print PRINT

SCIENCE > Space

Investment in International Space Station at crossroads

  • January 6, 2020
  • , Nikkei , p. 15
  • JMH Translation

By Noriaki Koshikawa

 

 In 2020, the government will revise “the Basic Plan on Space Policy” that draws up a medium- to long-term strategy for Japan’s space policy. Attention is being paid to how the country will become involved in the International Space Station (ISS), which has been symbolic of Japan’s activities in space. This is because after Japan decided to cooperate in the U.S.-led lunar exploration project, it is now difficult to be part of both the ISS and the moon exploration if Japan maintains its current space policy. The government spends 30 to 40 billion yen a year, a total of 1 trillion yen so far, for the ISS, but there are persistent voices questioning the cost-effectiveness of investment in the ISS.

 

“How much can the government spend (for the ISS and the lunar exploration)?” asked astronaut Chiaki Mukai, also the vice president of Tokyo University of Science, during a meeting of an expert panel on the ISS of the Ministry of Education, Culture, Sports, Science and Technology (MEXT) held in December 2019. Mukai questioned the current status of space-related budget.

 

She asked the question because unless the scale of the budget appropriated for the ISS becomes clear, it is difficult to have realistic discussions. A MEXT official was only able to answer, “With limited funds, we will have to think how much money we can seamlessly transfer from the ISS budget to the lunar exploration budget.”

 

Japan, the U.S., European countries, Russia and Canada jointly operate the ISS. The operational plan after 2025 remains undecided, but participating countries have started mulling extending its operation. In November last year, the U.S. Senate’s Commerce, Science and Transportation Committee approved a bill to extend the period of the operation of the ISS from 2024 to 2030. At a ministerial meeting held in the same month, the European participants decided to continue their involvement in the ISS until 2030.

 

On the other hand, Japan is still examining whether to continue its involvement in the ISS. The revision of the Basic Plan on Space Policy this year will be a key factor for the government’s final decision. The Basic Plan on Space Policy calls for the government to revise its roadmap every year by incorporating concrete measures and the status of progress. In the revision in December 2019, the administration, referring to its manned space activity after 2025 in low Earth orbit including the ISS, only said, “While paying close attention to other participating countries’ plans, we will move forward with our examination.”

 

Attention is being paid to the ISS because the government officially decided in Oct. 2019 to participate in the U.S.-led lunar exploration including the construction of “Gateway,” a space station that orbits the moon. If the operation of the ISS is extended, it will make it difficult for the government to secure budget for both the lunar exploration and the ISS until around 2030.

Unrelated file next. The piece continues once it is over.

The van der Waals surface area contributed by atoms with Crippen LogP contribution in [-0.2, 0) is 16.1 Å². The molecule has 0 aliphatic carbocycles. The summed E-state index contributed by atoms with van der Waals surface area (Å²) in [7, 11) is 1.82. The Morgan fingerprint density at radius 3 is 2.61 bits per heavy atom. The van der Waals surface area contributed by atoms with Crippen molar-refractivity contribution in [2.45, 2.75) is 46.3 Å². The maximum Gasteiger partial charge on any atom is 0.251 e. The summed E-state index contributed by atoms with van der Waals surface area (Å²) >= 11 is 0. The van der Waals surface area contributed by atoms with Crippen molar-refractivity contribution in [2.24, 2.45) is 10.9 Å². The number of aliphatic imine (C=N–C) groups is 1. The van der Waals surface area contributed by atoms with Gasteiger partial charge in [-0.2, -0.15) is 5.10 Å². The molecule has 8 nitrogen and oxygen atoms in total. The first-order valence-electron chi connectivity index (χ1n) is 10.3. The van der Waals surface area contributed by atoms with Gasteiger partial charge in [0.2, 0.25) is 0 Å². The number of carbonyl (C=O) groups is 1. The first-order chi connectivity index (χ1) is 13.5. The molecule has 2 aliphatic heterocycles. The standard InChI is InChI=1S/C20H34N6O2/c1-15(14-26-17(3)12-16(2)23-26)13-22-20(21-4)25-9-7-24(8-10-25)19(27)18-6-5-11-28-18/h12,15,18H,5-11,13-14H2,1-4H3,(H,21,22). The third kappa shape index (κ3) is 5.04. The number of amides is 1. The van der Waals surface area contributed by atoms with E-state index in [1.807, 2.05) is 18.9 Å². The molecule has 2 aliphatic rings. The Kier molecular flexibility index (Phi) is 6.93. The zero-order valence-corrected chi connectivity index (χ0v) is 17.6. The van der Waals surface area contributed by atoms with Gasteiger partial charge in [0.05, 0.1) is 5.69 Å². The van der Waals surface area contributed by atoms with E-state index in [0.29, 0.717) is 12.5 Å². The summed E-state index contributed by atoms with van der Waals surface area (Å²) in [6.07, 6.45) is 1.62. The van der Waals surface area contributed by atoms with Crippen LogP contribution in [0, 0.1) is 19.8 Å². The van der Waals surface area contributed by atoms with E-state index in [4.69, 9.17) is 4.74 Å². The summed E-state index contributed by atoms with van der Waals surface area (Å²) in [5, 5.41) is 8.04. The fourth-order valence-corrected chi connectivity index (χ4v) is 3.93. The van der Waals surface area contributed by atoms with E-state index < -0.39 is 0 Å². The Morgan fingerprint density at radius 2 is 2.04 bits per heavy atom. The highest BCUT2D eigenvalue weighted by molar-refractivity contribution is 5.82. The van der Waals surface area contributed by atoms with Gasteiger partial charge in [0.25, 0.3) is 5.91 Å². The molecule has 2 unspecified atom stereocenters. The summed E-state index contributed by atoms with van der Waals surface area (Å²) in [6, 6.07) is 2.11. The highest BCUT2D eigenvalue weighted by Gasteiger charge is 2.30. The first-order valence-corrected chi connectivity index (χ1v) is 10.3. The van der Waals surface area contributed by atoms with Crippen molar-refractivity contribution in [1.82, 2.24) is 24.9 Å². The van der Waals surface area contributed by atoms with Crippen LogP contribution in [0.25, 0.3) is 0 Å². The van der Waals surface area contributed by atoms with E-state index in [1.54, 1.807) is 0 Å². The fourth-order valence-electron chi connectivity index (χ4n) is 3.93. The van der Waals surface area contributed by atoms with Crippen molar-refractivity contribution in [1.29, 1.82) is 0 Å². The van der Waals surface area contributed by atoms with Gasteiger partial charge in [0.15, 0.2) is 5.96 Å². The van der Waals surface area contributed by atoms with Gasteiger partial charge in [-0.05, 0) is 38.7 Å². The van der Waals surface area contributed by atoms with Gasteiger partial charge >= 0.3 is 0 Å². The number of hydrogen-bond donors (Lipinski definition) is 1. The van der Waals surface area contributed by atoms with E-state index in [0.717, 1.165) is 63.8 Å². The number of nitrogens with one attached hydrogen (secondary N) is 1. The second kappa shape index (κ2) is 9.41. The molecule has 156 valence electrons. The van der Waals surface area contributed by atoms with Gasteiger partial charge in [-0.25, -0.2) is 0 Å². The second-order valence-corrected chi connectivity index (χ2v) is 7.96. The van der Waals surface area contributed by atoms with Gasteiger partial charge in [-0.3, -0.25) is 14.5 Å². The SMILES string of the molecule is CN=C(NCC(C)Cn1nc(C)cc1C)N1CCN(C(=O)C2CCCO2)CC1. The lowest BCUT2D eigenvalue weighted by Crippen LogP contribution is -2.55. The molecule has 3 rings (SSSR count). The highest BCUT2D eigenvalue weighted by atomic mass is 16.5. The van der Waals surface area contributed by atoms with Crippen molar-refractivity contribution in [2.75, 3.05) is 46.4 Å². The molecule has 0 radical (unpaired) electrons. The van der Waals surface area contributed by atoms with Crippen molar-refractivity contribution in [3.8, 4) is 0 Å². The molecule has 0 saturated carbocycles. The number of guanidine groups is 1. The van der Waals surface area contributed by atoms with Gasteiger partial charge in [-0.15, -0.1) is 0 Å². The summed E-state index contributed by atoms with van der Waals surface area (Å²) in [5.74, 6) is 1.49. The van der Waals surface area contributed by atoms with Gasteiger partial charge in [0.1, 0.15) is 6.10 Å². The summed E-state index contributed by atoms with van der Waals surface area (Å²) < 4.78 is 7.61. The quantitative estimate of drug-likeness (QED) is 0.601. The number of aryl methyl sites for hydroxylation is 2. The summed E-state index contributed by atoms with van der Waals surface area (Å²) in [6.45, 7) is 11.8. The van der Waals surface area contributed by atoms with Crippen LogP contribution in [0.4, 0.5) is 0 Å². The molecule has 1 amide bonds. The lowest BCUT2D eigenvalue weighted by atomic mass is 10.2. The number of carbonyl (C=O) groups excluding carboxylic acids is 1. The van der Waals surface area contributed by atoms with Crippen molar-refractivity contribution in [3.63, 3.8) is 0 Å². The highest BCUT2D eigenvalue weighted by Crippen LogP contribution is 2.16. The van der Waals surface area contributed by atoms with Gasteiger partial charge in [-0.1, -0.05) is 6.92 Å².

The government’s policy for participating in the lunar exploration, which was put together in Oct. 2019 by the Strategic Headquarters for Space Development, specified that the government’s involvement in lunar exploration “should be more cost-effective by taking into account evaluations of the results of international space exploration in the past.” The government apparently took into consideration voices that question the cost-effectiveness of participating in the ISS.

 

According to one estimate, the cost of the construction of Gateway will exceed 400 billion yen. Compared with the ISS, which orbits the Earth at an altitude of around 400 kilometers, the moon is about 380,000 kilometers from Earth. The total cost for the project including launches and future maintenance remains uncertain. If Japanese astronauts stay on Gateway and land on the moon, the cost will further increase.

 

The government and the Japan Aerospace and Exploration Agency (JAXA) are developing the H3 launch vehicle, Japan’s new flagship rocket, and the HTV-X unmanned cargo transporter, thereby trying to curb costs for supplying goods to the ISS. In addition, the government and JAXA are promoting the transfer of the space business to private companies and the use of space-related facilities by businesses so that the space business can be more efficient.

 

According to JAXA, the ISS will be fully and technically operational until around the 2030s. The space station’s service-life, however, will eventually come to an end and it will retire. At a meeting of MEXT’s expert panel, one member said, “The ISS is a declining ‘industry’ and it is difficult to have businesses invest in something that will end soon.”

 

With a limited space-related budget, if expenses further increase on account of two concurrent projects, the ISS and the lunar exploration,  scientific exploration unique to Japan such as asteroid explorer “Hayabusa2” could be undermined. Rather than attach excessive weight to a space project’s razzle-dazzle, it is necessary to ascertain its significance and cost-effectiveness.

  • Ambassador
  • Ukraine
  • OPINION POLLS
  • COVID-19
  • Trending Japan